The key to this major feat of investment sleight of hand must be adaptability.  No longer can a network, or data centre, security investment or data source become an asset that stays stagnant to only perform the job it was initially designed for.  Nothing can be left to depreciate – because the network bought this year is serving a new cohort of students next year.  And it is expected to support IoT campus security in three years.  A data centre platform this year must extend to the cloud next year as applications and data can be shifted to the most cost-effective location.

IT operations cannot stand still either; automation that is impacting every industry must be embraced in full to prove that human resources are being used as the truly valuable resources they are in delivering high-value experiences, and software and automation takes the strain of repetition.

And of course, at UCISA whilst the CIO was looking for ‘technology life hacks’ to show that the money they are being trusted with delivers increasing value, they are also looking for partners who are able to shift their focus to more value-driven relationships.

They don’t want partners who just look at how much budget there is to spend on a major tech re-fresh, but a partner who demonstrates that an in investment can deliver accentuated value over time.

The world of the CIO in Higher Education must be one of the most exciting roles in the industry; and by partnering in a different way we can shift the focus on how much money is being spent on IT services – stop the headlines castigating institutions for investing in anything but teaching – and show that the CIO and their partners are focused on turning the money we are entrusted with is continually delivering differentiated experiences for every University stakeholder.

If we can do all of that for the price of a flat white, then the drinks are definitely on us.

 

 

* UCISA is the member-led professional body for digital practitioners within education.

[1] https://www.hepi.ac.uk/2018/11/22/new-report-calls-universities-tell-students-fees-go-new-figures-reveal-half-fee-income-goes-teaching-rest-also-benefits-students/

[2] https://www.theguardian.com/education/2018/nov/22/less-than-half of-tuition-fees-spent-on-teaching-at-english-universities

Category: SDN / Mobility

Richard Simmons
June 20, 2017

I have a confession to make, I love to read. Not just an occasional book on holiday or a few minutes on the brief, or often the not so brief, train journey into and out of London but all the time. Right now has never been a better time for those with a love of reading! The rise of digital media means that not only can you consume it pretty much anywhere at any time but more importantly it is making it easier for more people to share their ideas and experience.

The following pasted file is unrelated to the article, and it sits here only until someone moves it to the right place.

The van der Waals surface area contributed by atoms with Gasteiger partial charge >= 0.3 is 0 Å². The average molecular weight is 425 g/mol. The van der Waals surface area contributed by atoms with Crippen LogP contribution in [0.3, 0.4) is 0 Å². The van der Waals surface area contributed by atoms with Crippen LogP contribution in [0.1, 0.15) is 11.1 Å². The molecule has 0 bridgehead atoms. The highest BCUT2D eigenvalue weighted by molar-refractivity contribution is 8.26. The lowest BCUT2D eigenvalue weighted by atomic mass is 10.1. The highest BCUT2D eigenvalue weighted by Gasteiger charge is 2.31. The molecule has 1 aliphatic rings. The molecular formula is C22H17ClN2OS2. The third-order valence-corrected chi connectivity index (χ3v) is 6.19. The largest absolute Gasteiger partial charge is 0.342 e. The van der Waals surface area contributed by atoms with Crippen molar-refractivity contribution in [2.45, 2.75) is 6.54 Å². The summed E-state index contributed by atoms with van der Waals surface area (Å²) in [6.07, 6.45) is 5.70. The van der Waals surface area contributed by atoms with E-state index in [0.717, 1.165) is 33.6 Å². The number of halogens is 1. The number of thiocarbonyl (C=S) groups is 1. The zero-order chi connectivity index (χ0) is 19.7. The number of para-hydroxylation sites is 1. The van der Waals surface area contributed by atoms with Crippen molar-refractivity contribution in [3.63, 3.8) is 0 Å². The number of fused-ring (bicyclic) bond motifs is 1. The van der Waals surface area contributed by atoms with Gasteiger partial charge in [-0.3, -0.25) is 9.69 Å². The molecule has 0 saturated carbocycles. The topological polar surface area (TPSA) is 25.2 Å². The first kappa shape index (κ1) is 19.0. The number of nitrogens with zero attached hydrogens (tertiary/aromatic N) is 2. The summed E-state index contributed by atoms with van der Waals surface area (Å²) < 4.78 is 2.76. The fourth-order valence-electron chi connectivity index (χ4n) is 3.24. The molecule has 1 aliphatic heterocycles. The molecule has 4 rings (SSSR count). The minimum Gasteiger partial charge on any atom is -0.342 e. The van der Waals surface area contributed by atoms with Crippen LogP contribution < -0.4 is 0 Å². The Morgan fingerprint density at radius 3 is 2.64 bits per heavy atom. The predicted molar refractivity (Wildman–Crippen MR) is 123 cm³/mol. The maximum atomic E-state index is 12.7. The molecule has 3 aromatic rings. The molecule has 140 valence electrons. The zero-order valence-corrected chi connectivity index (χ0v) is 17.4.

Recently I came across a book called “Thank You for Being Late: An Optimist’s Guide to Thriving in the Age of Accelerations” by Pulitzer Prize winner Thomas L. Friedman., which I not only found fascinating to read but has also helped to shape and change the way I view many of the challenges we are facing both in business but also in our personal lives. The premise of the book is that often he would arrange to meet people for breakfast early in the morning, to do interviews or research stories but occasionally these people would be delayed. These moments, rather than being a source of frustration, became time he actually looked forward to as it allowed him to simply sit and think. And looking at the world, he believed we are living through an age of acceleration due to constant technology evolution, globalisation and climate change. He argues that these combined are the cause for much of the challenges we currently face.

The key point about this acceleration is that it is now reaching a level in which society and people are struggling to adapt. Within the technology world we talk about disruption a lot, a new business or technology arrives that can disrupt a sector or market, the competition struggles to adapt and eventually a status quo is resumed. For example Uber has undoubtedly caused a huge disruption in the world of transport, and governments are currently working through how they can better legislate for this new way of operating. The challenge will be that new legislation can take 5-10 years to agree and implement in which time Uber may well have been replaced by autonomous cars.

So what we are experiencing now is not just disruption but a sense of dislocation, the feeling that no matter how fast we try and change it is never enough. In this environment it will be the people, businesses and societies that are able to learn and adapt the fastest which will be most successful . For business we are constantly shown how being more agile in this digital world can drive efficiency, generate new business models and allow us to succeed but I feel often what is lacking is the guidance on how to get there. We have a wealth of different technology which can support a business but what is right for me? What should I invest in first? And how do I make sure that I maximise the value of that investment?